Israel Cyber Week: Government priorities & the rise of the 'cyber-mensch'

News by Tony Morbin

Key to Israel's cyber-success is that Prime Minister Benjamin Netanyahu put himself in charge of cyber as he had identified it as both one of the biggest threats facing the country as well as one of its biggest business opportunities.

At dinner in Tel Aviv with Rami Efrati, former head of the Civilian Division of the Israel National Cyber Bureau in the Prime Minister's office, and Iddo Moed, cyber coordinator at the Ministry of Foreign Affairs, SC Media UK joined international journalists for an informal briefing on the Israeli government's approach to developing a cyber-ecosystem in the country.

Efrati suggest that it is not possible to dictate the direction of development of cyber-security, and all the government (in this case, of Israel) can do is: “Set the course then do your best,” to encourage industry to follow that course.

But Israel is clearly doing something right with Moed reporting that some 300 heads of state and foreign ministers had visited the country specifically seeking to learn how Israel covered what he called the two Ts, terrorism and tech - with cyber security the most important area of tech.

The Ecosystem created in Israel is described as combining Academia, government, the military and business. However the government is taking a deliberately low key approach to regulation so as to avoid stifling innovation. The key to Israel's success, according to Efrati, is that back in 2012 the Prime Minister Benjamin Netanyahu decided to put himself in charge of cyber as he had identified it as both one of the biggest threats facing the country as well as one of its biggest business opportunities.

The consequence was that all departments needed to cooperate as the PM dictated the budget; it also meant that the Israeli cyber-directorate reported direct to the PM.  Another development in the country was that back in 1997 Israel introduced its eGovernment initiative, effectively making it a primary target for attackers. As a consequence it is now one of the most secure departments in the country.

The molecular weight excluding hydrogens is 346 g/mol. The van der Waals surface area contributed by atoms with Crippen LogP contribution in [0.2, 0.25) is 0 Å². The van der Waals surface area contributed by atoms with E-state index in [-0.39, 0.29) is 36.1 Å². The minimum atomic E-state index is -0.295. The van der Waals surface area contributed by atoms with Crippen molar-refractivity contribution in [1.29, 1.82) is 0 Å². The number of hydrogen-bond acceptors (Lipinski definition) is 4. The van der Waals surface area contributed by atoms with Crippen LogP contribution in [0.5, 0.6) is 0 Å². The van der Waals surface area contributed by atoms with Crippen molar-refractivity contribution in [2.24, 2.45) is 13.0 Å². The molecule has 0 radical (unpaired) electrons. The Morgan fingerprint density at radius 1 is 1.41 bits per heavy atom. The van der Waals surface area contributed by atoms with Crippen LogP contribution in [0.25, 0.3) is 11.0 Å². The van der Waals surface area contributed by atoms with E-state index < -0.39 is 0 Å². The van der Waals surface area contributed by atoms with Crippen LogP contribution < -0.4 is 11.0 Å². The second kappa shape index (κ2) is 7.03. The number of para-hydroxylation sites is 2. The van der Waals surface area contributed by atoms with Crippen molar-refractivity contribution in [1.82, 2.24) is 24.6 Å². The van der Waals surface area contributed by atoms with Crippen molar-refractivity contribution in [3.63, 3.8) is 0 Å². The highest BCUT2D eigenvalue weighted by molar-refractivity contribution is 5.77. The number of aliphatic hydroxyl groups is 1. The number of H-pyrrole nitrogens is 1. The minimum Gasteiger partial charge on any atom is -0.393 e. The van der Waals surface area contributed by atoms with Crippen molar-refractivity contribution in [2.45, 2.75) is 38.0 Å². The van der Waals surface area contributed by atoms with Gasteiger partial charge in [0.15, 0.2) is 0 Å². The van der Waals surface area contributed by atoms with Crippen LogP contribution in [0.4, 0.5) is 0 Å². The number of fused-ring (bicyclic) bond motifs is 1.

And in 2010 the National Infrastructure Security Authority was established to protect critical national infrastructure, and a list of 28 organisations was identified, and the organisation also became the regulator.

Culturally too, Israel's national service and a clear external threat has added to both national cohesion and an understanding of the need for a security-conscious mindset, with a positive view of government involvement by young start-ups.   And the success of US$ 200 million cyber-IPOs has even had an effect on the nation's mothers - no longer seeking their children to become or marry lawyers or medical doctors, but instead preferring that they aspire be be/marry a “cyber-mensch” suggested Efrati.

Plus, via the infamous Unit 8200 alumni, the country has a pipeline of young cybersec experts with real-world practical experience, with national service acting as an incubator, combining all sections of society - rich and poor and geographically disparate.  Though it is a small country and connections made are easily maintained.

Efrati suggests that two of the main things taught by the Unit 8200 are out-of-the-box thinking; and leadership and cooperation - with companies being formed not just by members of the unit, but colleagues who worked alongside each other.

The government sees its role as focussing on identifying and tackling those issues which are truly critical.